The difference between moveable type and stamping in clay or another medium is that the former involves multiple copies of each sort that can be composed to set text that is then printed, while the latter typically involves single sorts that are impressed into the clay multiple times in order to create the text.
  • John HudsonJohn Hudson Posts: 1,139
    Europeans always assume that printing with moveable type was invented in Europe by Gutenberg and we ignore far eastern history.
    Pretty much every book I've read and documentary I've seen on the subject mentions Chinese and Korean printing from moveable type as predating the European invention. Many things are independently invented in different places at different times. For instance, the current thinking is that writing was independently invented in multiple locations.
  • John HudsonJohn Hudson Posts: 1,139
    Also, Martin Andrews from Reading University is in this! smiley 
    And the reproduction of the Gutenberg press made in the documentary now lives in the typography department at Reading.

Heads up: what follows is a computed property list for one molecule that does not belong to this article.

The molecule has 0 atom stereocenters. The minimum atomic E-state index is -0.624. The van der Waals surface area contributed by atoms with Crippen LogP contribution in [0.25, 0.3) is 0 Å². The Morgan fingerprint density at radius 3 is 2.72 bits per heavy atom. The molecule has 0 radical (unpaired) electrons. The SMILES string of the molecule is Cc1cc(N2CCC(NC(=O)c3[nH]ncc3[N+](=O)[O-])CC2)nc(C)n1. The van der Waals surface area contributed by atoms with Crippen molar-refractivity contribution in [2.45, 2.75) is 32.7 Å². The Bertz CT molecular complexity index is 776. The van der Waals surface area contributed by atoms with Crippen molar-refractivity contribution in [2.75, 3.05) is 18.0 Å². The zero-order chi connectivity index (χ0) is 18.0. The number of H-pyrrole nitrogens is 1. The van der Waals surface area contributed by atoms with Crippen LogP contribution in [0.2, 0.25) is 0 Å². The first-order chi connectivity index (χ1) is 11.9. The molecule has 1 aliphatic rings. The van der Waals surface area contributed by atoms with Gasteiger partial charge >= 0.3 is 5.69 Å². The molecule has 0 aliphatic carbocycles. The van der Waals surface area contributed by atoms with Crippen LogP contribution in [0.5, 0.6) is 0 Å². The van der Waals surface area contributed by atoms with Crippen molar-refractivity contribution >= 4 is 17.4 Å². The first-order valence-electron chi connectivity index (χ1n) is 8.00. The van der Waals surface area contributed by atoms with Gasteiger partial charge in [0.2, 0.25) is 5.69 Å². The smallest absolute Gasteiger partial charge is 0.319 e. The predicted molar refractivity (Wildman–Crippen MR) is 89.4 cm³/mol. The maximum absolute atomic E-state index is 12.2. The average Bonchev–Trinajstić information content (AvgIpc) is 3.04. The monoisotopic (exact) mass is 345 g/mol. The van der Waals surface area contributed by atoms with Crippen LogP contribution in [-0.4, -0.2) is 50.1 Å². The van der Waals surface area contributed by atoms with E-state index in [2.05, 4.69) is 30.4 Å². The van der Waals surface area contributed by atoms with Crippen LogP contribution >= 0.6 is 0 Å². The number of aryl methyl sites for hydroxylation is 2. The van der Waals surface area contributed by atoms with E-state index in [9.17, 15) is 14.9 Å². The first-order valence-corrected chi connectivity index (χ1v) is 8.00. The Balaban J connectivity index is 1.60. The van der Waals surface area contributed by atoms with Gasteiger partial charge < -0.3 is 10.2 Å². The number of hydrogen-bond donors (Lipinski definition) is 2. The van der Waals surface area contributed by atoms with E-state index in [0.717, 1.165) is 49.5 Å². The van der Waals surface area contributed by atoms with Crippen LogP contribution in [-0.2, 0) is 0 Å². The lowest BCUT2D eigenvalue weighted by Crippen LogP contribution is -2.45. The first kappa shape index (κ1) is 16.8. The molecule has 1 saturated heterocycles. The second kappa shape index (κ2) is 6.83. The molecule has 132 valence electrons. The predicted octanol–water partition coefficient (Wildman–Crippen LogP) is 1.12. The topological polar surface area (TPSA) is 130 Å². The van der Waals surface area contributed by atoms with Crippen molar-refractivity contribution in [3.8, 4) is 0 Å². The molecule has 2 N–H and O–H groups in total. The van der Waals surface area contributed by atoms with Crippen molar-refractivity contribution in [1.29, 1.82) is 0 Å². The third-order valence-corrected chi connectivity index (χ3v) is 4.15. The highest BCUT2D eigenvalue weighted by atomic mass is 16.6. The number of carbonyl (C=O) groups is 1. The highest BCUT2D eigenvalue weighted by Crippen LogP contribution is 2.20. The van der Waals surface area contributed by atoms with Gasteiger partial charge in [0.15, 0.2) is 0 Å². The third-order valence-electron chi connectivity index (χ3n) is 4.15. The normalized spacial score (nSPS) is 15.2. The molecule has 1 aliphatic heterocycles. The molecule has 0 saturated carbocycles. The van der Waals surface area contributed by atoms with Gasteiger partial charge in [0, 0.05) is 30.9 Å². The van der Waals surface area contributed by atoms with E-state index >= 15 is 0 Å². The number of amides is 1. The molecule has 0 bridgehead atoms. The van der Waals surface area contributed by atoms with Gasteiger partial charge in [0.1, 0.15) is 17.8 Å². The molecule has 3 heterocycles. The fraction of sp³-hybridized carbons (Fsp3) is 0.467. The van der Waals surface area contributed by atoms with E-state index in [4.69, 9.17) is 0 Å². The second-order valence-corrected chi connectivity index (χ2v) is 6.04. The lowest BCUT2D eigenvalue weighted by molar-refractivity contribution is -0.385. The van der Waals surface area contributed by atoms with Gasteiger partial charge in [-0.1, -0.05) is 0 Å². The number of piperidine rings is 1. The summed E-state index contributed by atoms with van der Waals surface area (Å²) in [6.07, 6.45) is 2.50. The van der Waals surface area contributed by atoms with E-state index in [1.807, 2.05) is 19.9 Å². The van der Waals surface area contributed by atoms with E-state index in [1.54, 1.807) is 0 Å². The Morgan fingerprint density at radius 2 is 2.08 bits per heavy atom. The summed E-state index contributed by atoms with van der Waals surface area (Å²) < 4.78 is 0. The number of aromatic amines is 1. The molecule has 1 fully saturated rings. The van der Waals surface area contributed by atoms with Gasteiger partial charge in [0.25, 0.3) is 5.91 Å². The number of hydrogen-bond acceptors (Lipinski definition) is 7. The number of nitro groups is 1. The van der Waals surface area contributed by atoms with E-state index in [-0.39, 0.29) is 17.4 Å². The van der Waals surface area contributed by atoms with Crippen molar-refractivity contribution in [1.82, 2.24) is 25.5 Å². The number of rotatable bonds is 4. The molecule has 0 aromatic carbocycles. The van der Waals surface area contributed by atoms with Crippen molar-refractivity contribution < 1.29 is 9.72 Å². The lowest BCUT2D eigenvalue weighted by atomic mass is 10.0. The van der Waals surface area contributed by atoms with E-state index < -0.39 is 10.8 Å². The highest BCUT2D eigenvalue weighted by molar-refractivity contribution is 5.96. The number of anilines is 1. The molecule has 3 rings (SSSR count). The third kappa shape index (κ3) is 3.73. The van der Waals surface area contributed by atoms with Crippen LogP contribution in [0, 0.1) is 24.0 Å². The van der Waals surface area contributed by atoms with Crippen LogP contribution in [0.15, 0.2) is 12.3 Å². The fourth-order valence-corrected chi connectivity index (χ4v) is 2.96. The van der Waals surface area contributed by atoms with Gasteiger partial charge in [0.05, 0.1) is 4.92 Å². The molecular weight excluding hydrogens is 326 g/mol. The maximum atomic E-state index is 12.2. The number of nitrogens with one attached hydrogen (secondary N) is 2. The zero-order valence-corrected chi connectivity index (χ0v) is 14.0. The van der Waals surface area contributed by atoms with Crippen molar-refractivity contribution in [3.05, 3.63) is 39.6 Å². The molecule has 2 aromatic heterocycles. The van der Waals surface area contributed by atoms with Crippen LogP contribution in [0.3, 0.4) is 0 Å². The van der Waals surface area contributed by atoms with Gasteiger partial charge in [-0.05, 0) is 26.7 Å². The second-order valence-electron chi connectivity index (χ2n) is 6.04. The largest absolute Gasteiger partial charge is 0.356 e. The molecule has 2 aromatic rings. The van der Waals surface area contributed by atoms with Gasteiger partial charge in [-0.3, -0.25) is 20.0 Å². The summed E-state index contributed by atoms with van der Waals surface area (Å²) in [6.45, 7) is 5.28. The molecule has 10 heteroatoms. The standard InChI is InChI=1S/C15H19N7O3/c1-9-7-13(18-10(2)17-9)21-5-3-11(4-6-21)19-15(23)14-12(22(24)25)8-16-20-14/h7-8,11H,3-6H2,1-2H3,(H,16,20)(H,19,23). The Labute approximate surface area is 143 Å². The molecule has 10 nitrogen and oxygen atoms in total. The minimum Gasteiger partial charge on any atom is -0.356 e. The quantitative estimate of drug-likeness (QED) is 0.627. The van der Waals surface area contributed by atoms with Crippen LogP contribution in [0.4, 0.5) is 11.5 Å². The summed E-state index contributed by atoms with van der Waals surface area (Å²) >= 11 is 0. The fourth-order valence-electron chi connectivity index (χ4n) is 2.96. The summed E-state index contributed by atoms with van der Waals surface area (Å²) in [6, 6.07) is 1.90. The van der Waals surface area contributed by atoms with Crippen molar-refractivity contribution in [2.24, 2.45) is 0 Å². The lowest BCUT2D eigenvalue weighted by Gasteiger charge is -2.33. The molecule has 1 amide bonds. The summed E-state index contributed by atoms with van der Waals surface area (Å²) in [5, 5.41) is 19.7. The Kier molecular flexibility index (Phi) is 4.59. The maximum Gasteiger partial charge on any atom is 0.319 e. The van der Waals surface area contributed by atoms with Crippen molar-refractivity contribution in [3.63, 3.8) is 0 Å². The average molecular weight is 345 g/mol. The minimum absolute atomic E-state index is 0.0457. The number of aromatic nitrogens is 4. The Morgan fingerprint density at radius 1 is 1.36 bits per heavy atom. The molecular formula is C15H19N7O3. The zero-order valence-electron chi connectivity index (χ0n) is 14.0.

• Aaron BellAaron Bell Posts: 18
    Europeans always assume that printing with moveable type was invented in Europe by Gutenberg and we ignore far eastern history.
    While I am one who always will mention that Korea was the first inventor of metal moveable type, the importance of Gutenberg's invention cannot be understated—not because it was the first, but because it worked in conjunction with other technologies to enable high-speed printing. 

    In Korea, even with fabulous metal type, printing was hand-done, one a page at a time, and only on one side of the page (paper couldn't support ink on both sides). It was a time-intensive and expensive process that was only possible with government support. As I recall, most populist books were transcribed.